March 28, 2023

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US and European stocks rose on hopes the Fed will slow the pace of interest rate hikes

US and European stocks rose on hopes the Fed will slow the pace of interest rate hikes
  • The dollar was affected against the yen due to the suspected intervention of the Bank of Japan
  • US and European stocks rise before a week full of profits
  • Chinese GDP beat expectations but retail sales disappoint

WASHINGTON/LONDON (Reuters) – U.S. stocks extended their rally last week and European stocks rose on Monday as signs of a slowing U.S. economy raised hopes that the Federal Reserve would slow the pace of interest rate hikes.

Dow Jones Industrial Average (.DJI) The S&P 500 Index is up 1.34% (.SPX) Gain 1.19% and the Nasdaq Composite Index (nineteenth) Added 0.86%.

The high-tech Nasdaq has recovered after being hit by the Tesla plunge (TSLA.O) Traders are also looking forward to Apple’s earnings in the coming days (AAPL.O)Alphabet Alphabet (GOOGL.O) and (AMZN.O).

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US business activity contracted for the fourth consecutive month in October, indicating that the Federal Reserve’s barrage of sharp interest rate increases is having the needed effect, raising hopes that the central bank may begin to slow the pace of increases in the federal funds rate. Read more

“Investors are growing more confident that inflation will come down and that the Federal Reserve may rush to a halt,” said Edward Moya, chief market analyst at OANDA in New York. “The flash PMI data (the PMI data) showed significant weakness in both the services and manufacturing parts of the economy, which is good news for investors anticipating a pause in the Fed early next year.”

The dollar survived another suspected Japanese intervention to rally against the yen, and rose to 149.70 yen in early trading before retreating. Japan likely spent 5.4 trillion – 5.5 trillion yen ($36.16 billion – $36.83 billion) in its yen-buying intervention last Friday, according to stock market brokerages in Tokyo. The Japanese authorities have not confirmed whether or not there was an intervention.

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The British pound swung in choppy trade after news that Boris Johnson has withdrawn from the British Prime Minister’s bid. Finance Minister Rishi Sunak will become Britain’s next prime minister after winning the race to lead the Conservative Party, which could ease some of the political uncertainty hanging over the British pound.

European STOXX 600 Index (.stoxx) It finished up 1.4% at its highest level in nearly a week, with the utilities (.SX6P)The media (.SXMP) travel and entertainment (.sxtp) Sectors driving gains.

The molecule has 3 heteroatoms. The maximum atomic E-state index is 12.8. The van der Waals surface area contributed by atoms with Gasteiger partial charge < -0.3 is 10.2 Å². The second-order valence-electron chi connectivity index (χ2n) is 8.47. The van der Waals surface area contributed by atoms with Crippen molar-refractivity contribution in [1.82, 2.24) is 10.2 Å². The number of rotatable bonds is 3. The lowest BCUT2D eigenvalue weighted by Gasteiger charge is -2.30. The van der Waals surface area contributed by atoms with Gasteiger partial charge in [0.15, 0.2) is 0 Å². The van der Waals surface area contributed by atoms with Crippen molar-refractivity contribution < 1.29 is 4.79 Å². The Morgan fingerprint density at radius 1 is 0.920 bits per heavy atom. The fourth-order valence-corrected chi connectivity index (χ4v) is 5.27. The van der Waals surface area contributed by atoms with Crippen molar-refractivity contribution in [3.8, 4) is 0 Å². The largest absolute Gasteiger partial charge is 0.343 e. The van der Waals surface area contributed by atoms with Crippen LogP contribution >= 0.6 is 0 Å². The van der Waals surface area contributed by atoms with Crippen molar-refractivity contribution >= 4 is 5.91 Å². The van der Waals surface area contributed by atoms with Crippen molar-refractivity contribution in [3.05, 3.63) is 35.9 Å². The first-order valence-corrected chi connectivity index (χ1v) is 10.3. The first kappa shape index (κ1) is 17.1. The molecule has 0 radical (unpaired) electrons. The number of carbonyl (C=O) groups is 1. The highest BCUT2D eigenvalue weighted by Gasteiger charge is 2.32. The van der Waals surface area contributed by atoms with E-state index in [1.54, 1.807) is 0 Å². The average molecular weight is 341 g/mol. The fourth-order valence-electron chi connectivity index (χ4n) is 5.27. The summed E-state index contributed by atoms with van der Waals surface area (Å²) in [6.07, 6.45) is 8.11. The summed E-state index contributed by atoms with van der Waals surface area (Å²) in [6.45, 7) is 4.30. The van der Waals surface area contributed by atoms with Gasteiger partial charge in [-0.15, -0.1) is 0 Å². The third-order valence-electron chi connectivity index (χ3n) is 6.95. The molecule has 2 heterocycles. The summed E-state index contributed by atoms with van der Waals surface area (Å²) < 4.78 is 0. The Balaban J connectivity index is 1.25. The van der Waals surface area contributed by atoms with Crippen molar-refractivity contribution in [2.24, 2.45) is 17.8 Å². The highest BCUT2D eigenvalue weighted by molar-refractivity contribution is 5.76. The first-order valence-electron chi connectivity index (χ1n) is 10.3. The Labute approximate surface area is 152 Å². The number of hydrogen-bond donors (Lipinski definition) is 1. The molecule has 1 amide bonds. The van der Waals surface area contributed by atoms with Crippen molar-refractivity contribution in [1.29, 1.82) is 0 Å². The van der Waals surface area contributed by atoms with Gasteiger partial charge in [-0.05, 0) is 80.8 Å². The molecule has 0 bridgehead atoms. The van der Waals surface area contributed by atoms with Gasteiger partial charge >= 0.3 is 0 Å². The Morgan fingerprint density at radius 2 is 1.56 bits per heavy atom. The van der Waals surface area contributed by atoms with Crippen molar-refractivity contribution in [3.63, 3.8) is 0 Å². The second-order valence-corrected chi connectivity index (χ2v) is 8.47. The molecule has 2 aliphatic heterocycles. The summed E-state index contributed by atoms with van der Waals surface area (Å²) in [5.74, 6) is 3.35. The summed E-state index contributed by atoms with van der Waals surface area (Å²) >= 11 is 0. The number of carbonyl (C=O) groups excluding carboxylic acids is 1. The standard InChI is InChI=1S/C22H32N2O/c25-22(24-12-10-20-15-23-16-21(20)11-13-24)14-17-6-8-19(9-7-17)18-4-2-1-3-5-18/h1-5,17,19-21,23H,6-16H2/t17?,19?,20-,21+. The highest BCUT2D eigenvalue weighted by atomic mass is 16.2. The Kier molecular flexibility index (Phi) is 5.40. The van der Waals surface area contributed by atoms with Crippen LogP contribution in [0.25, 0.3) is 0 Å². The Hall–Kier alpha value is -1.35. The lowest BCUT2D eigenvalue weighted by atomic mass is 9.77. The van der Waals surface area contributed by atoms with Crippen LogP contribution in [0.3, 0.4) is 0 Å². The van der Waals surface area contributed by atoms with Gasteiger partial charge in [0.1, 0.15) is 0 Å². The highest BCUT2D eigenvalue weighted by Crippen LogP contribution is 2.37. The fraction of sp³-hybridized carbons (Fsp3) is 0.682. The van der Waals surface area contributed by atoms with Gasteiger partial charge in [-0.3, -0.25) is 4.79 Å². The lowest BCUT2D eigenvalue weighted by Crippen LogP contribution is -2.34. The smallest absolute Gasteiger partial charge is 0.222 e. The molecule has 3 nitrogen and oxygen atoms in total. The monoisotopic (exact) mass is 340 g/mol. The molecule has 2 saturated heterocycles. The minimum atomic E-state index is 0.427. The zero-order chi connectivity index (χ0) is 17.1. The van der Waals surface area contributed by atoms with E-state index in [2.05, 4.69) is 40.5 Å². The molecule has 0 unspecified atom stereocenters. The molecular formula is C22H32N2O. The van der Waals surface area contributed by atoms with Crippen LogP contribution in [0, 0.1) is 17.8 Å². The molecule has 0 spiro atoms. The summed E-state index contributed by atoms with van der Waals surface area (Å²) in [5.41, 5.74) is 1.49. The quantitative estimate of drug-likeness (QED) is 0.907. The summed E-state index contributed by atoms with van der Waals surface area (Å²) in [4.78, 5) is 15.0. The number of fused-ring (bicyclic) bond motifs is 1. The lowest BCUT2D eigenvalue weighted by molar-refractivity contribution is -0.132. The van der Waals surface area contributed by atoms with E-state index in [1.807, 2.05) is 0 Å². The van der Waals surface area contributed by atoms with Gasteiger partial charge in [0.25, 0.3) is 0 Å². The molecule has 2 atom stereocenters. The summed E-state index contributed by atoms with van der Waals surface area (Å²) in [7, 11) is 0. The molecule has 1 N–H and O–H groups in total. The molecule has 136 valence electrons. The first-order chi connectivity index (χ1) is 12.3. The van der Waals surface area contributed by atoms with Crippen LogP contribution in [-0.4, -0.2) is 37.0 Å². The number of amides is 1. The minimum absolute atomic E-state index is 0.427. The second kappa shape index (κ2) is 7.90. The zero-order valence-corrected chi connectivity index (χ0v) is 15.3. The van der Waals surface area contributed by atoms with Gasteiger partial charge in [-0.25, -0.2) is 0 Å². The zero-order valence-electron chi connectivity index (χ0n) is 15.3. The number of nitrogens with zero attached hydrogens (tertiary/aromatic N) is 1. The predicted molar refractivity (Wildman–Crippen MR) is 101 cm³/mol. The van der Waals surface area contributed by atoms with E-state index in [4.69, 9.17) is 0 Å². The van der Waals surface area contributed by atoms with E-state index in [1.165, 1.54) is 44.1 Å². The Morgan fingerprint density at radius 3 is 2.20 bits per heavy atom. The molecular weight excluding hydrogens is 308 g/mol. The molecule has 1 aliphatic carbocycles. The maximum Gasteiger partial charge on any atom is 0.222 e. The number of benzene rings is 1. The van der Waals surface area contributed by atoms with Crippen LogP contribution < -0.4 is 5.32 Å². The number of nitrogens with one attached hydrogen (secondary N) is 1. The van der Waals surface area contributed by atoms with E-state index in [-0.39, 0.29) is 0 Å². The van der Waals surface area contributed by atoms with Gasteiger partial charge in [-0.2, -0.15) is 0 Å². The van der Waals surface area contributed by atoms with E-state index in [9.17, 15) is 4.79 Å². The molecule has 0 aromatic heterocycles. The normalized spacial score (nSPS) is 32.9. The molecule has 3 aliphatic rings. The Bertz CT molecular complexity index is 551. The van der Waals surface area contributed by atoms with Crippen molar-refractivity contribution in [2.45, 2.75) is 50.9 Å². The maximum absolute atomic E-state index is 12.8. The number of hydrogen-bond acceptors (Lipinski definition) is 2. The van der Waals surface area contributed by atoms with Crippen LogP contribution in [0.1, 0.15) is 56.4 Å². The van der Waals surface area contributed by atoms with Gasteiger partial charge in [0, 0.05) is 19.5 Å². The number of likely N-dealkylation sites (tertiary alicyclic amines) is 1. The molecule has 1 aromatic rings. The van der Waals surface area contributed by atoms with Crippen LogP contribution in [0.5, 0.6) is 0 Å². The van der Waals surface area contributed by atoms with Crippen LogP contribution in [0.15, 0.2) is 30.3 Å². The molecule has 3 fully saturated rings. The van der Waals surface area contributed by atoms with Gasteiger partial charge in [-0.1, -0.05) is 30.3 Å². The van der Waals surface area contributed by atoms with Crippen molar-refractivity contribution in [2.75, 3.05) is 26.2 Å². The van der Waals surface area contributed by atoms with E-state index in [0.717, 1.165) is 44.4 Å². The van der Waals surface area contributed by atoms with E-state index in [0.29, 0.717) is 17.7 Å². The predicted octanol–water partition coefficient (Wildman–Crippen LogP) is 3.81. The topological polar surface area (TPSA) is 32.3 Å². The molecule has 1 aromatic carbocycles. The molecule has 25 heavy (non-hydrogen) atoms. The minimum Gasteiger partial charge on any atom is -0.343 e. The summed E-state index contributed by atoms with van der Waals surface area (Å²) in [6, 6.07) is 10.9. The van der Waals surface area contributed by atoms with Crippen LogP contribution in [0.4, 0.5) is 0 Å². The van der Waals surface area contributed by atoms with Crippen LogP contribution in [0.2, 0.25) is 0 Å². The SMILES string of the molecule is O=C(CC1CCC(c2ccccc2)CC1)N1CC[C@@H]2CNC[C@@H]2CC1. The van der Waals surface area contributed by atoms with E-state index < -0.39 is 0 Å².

Markets are still set for a 75 basis point rate hike next month, but they scaled back bets on a similar move in December. Peak prices have also fallen to around 4.87%, from above 5% early last week.

Fed officials indicated that the pace of tightening would be at the center of any policy discussion at the November meeting.

Chinese blue chips (.CSI300) It fell nearly 3%, while Hong Kong shares fell 6.4%, their biggest one-day drop since the financial crisis. The offshore yuan hit another record low against the dollar after Xi Jinping secured an unprecedented third term of leadership, selecting a supreme governing body filled with loyalists. Analysts say Xi is likely to stick to his policy of not spreading the novel coronavirus, which is detrimental to growth.

Late GDP data showed that China’s economy grew 3.9% in the third quarter, above expectations of 3.5%, but retail sales disappointed, rising 2.5%.

Investors will take a look at the US GDP on Thursday and core inflation measures the following day. The economy is expected to grow at an annualized rate of 2.1% in the third quarter.

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The European Central Bank meets this week and is widely expected to raise interest rates by 75 basis points.

The euro was last traded at $0.98640, after briefly reaching $0.9899 early in the session.

The Bank of Canada is also expected to tighten the noose by 75 basis points at its meeting this week.

In the Treasury markets, traders shrugged off the slowdown in business activity data, remaining concerned that the Fed would maintain its hawkish stance on fighting inflation. Yields soared.

The 10-year US Treasury yield was trading at 4.2508%, from a 15-year high of 4.337% on Friday.

In commodities, gold prices were under pressure from a strong dollar and rising US bond yields. US gold futures are stable

Brent crude futures settled at $93.26 a barrel, down 0.3%, and US West Texas Intermediate crude closed 0.6% lower at $84.58 on data due to weak demand from China and a stronger US dollar.

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Covering by Chris Prentice in Washington and Amanda Cooper in London Additional reporting by Amruta Khandekar, Devik Jain and Wayne Cole Editing by Nick McPhee, Will Dunham and Matthew Lewis

Our criteria: Thomson Reuters Trust Principles.